The Brooklyn Nets went into the last two seasons as favorites to win the NBA championship.
Last year, they lost a seven-game Eastern Conference semifinal to the eventual champion Milwaukee Bucks, a series that could have gone either way. It was the final frustration of a season in which the team’s big scorers — Kevin Durant, James Harden and Kyrie Irving — were rarely on the court together.
This year, the Nets were the first team eliminated from the playoffs, swept out of the first round by the Boston Celtics. From beginning to end, the 2021-22 Nets were a team of promises never kept.
Many explanations will be offered but it’s really simple and everybody knows it — the Nets never came close to living up to expectations because Irving chose not to get vaccinated against COVID-19.
Irving’s decision, and the question of whether his individual freedom should override the interests of a team paying him $36 million to play this season, have been debated for six months now. But in the wake of their seventh-place finish and quick playoff exit, there can be no debating the direct consequences of his choice. It changed the Nets from a championship contender into an also-ran. Irving’s decision meant he could not play in home games (and some road games) until New York City’s vaccination requirements were lifted. It set the stage for the Nets’ season. Irving would play in 29 games. He would miss 53 games.
With the exception of Harden, who saw what was happening and engineered his trade to the 76ers, nobody on the Nets blamed Irving publicly. They tried to understand. They remained hopeful that the restrictions would be lifted by playoff time, which they were. They knew Irving was under contract for next season, and they saw what a difference he could make when he did play, like on March 15 when he dropped 60 points on the Orlando Magic.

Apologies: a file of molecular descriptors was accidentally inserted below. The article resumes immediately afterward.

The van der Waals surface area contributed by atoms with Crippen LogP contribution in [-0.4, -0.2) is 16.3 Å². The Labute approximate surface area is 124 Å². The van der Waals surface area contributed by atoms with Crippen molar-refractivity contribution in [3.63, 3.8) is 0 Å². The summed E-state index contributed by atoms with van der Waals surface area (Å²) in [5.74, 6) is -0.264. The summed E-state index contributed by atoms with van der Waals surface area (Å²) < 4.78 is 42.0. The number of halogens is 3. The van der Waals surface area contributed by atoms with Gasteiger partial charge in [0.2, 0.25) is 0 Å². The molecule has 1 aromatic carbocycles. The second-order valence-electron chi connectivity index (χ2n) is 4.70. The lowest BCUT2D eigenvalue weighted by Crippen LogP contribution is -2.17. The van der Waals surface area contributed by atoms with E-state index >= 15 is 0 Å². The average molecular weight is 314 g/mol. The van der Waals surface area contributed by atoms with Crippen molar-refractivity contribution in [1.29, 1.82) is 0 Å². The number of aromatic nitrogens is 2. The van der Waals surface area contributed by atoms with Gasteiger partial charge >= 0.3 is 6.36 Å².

Just two nights before, in a game watched by the sidelined Irving, Durant had scored 53 against the New York Knicks. When Irving followed with his career high in Orlando, the Nets were jubilant. It was their fourth straight win and they thought they were on their way.
But they weren’t. They had to win their last four games and win a play-in game to nail down the seventh spot. By then Durant, forced to play extended minutes on 33-year-old legs just to get them there, was exhausted. A career 50% shooter, he shot 38.6% in the playoff series, missing many mid-range jump shots he usually makes. Irving didn’t do very well either, making only two 3-point shots in the final thee games.
While the Nets were getting rolled by Boston, coach Steve Nash kept blaming a lack of “continuity” for their disappointing season, which was a way of blaming Irving, whether Nash realized it or not.
The Celtics, who had used the regular season to develop the kind of continuity the Nets never had, were a nightmare of a first-round matchup for Brooklyn. It was a nightmare that could have been avoided. The whole point of the regular season is to earn as high a playoff seed as possible, and it’s hard to do that when one of your best players is in and out all season long, mostly out.
But at least the nightmare didn’t last very long. By the time the end came Monday night, the Nets were prepared. Irving acknowledged that his vaccination status had been a “distraction,” which may have been the understatement of the year. Assuming the pandemic will be over by October and the implications of his choices will be in the rear-view mirror, he talked about next season and a fresh start.
That’s the great thing about having a big, long-term guaranteed contract. It means never having to say you’re sorry.